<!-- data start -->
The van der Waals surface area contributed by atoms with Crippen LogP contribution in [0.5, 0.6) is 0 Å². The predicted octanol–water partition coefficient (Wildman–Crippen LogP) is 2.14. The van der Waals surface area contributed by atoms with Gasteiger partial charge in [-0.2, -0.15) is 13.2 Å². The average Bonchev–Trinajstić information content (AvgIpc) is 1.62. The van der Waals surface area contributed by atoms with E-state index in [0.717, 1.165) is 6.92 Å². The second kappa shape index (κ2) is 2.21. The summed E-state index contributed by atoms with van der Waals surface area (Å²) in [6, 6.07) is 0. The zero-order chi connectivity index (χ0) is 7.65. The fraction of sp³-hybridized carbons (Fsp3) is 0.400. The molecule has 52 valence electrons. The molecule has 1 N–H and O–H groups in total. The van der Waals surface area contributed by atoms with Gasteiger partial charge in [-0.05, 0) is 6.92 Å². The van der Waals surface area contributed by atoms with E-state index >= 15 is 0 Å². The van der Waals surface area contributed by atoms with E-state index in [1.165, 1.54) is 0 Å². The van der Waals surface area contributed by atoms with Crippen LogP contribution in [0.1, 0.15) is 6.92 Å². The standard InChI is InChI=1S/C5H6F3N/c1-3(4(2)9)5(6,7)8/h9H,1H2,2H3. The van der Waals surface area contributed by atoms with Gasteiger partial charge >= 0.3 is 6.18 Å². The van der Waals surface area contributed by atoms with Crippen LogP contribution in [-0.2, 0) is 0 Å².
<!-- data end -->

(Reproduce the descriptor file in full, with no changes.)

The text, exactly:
The van der Waals surface area contributed by atoms with Crippen LogP contribution in [0.5, 0.6) is 0 Å². The predicted octanol–water partition coefficient (Wildman–Crippen LogP) is 2.14. The van der Waals surface area contributed by atoms with Gasteiger partial charge in [-0.2, -0.15) is 13.2 Å². The average Bonchev–Trinajstić information content (AvgIpc) is 1.62. The van der Waals surface area contributed by atoms with E-state index in [0.717, 1.165) is 6.92 Å². The second kappa shape index (κ2) is 2.21. The summed E-state index contributed by atoms with van der Waals surface area (Å²) in [6, 6.07) is 0. The zero-order chi connectivity index (χ0) is 7.65. The fraction of sp³-hybridized carbons (Fsp3) is 0.400. The molecule has 52 valence electrons. The molecule has 1 N–H and O–H groups in total. The van der Waals surface area contributed by atoms with Gasteiger partial charge in [-0.05, 0) is 6.92 Å². The van der Waals surface area contributed by atoms with E-state index >= 15 is 0 Å². The van der Waals surface area contributed by atoms with E-state index in [1.165, 1.54) is 0 Å². The van der Waals surface area contributed by atoms with Crippen LogP contribution in [0.1, 0.15) is 6.92 Å². The standard InChI is InChI=1S/C5H6F3N/c1-3(4(2)9)5(6,7)8/h9H,1H2,2H3. The van der Waals surface area contributed by atoms with Gasteiger partial charge >= 0.3 is 6.18 Å². The van der Waals surface area contributed by atoms with Crippen LogP contribution in [-0.2, 0) is 0 Å².